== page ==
On covering numbers [chapter]

Zhi-Wei Sun
Combinatorial Number Theory  
A positive integer n is called a covering number if there are some distinct divisors n 1 , . . . , n k of n greater than one and some integers a 1 , . . . , a k such that Z is the union of the residue classes a 1 (mod n 1 ), . . . , a k (mod n k ). A covering number is said to be primitive if none of its proper divisors is a covering number. In this paper we give some sufficient conditions for n to be a (primitive) covering number; in particular, we show that for any r = 2, 3, . . . there are
more » ... finitely many primitive covering numbers having exactly r distinct prime divisors. In 1980 P. Erdős asked whether there are infinitely many positive integers n such that among the subsets of D n = {d 2 : d | n} only D n can be the set of all the moduli in a cover of Z with distinct moduli; we answer this question affirmatively. We also conjecture that any primitive covering number must have a prime factorization p α 1 1 · · · p α r r (with p 1 , . . . , p r in a suitable order) which satisfies 0<t<s (α t + 1) p s − 1 for each 1 s r, with strict inequality when s = r. -Dedicated to Prof. R. L. Graham for his 70th birthday 1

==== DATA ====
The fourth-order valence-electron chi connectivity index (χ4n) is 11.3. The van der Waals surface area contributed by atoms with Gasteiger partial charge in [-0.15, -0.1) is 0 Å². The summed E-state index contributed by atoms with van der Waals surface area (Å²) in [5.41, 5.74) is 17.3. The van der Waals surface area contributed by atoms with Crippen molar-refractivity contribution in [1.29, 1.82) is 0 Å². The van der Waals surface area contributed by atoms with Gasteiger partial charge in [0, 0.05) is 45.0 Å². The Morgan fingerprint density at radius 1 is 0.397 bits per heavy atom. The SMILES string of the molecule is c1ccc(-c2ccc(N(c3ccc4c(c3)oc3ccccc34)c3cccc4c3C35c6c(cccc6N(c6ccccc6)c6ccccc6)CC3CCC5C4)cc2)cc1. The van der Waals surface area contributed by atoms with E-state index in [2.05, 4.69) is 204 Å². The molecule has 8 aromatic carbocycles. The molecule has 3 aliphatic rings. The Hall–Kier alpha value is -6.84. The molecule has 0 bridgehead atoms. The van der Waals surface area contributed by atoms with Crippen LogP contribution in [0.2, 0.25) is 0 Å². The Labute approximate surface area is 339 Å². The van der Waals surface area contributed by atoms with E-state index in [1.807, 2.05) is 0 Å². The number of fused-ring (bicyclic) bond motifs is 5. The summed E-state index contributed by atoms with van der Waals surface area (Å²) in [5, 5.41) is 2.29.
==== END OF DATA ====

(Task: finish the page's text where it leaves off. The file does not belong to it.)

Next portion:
doi:10.1515/9783110925098.443 fatcat:nbrtys6vvjcqrc64ghk4twkbmm